The twenties is basically the honorary adult age. The individual is an adult with practically no life experience but is peaking at physical development. The ranks of shodan (1) and nidan (2) should be awarded during this period of time. The 30's is where confidence starts to take hold as life experiences increase. It is easy at this stage to be judgmental and feel you know more than you really do. The athletic development is still growing so the rank of sandan (3), maybe yondan (4) should be awarded during this decade. The 40's start the questioning stages. Though confidence is still growing with the continuing gathering of experience, one starts questioning past decisions and if they're on the right path in life. Because this period starts the deep develop of insights into the human condition, leadership skills improve and philosophical understanding grows. This is the age godan (5) should be awarded. The 5o's is when mortality takes hold for the first time and the individual starts to change their priorities. These insights start to have a profound effect in what they believe is real or not, both in one's mind and in their surrounding environment. This understanding greatly vaults the comprehension of the human condition. This understanding helps in the development of a better teacher. This is the age the ranks of 6th dan and maybe 7th should be awarded. The 60's is where legacy starts to become important. This is the ultimate reality check of life. Ego should be almost completely gone by this time which makes the teacher extremely effective in both physical instruction but more importantly philosophical teaching. This is the age for the ranks of 7th and 8th dans. 70's should be the ultimate in wisdom. Nothing more needs to be said. The highest rank should be here.
Of course not all people develop exactly along this time line and not all people grow to be wise. But these levels of understandings and experiences change the insights of the practitioner. Priorities change and these insights give the instructor more understandings of the human development in their students. This wisdom is what separates the advanced ranks. It is this reason why the upper level ranks should be associated with the upper ages of the practitioners.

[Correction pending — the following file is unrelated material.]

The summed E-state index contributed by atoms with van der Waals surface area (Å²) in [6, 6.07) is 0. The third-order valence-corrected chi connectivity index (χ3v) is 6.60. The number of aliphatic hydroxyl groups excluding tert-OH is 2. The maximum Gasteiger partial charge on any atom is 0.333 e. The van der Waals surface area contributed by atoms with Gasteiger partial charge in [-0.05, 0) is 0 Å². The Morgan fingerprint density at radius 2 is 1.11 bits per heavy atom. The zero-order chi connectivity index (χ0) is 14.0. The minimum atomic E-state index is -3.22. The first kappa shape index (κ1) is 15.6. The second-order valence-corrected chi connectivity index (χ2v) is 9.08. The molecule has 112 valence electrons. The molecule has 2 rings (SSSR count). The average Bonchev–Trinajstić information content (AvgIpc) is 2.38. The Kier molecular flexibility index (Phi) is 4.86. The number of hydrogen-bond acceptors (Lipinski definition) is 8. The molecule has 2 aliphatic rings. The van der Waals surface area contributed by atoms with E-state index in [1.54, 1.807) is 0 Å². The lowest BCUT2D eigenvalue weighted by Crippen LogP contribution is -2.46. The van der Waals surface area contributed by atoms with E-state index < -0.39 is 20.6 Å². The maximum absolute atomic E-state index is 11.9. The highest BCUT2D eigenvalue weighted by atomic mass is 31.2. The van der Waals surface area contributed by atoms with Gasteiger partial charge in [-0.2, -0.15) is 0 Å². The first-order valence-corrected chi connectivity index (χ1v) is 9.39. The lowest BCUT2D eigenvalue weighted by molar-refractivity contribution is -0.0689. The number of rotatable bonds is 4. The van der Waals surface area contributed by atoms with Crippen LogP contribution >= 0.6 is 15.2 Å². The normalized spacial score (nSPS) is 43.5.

Welcome to the world of "Wado"and other Martial Art Information
Dear Wado Enthusiast and other karate practitioners;
This newsletter is to help keep Wado enthusiasts and others informed of activities in Wado Ryu, Wado Kai, Wado Kokusai, and independent Wado groups in the United States and abroad. Please send your Wado event or activity with a photo of the instructor and/or event organizer by the 20th of the preceding month to get your information in this newsletter. Please send your text in a Word document and pictures in small jpeg files, thank you.
we will publish editorials, articles, or any other important information that may be of interest to Wado or other karate enthusiast. Please send a photo of the author with the article.
Instructors, please forward to a Wado enthusiast or other karate practitioners, thank you.
Volunteer Wado Staff
View other Newsletters
One of the most difficult areas that this newsletter has to deal with is the use of instructor titles. We are very sensitive to this issue and do not want to offend or insult anyone. To simplify this daunting problem we will use the following guidelines with the use of instructor titles: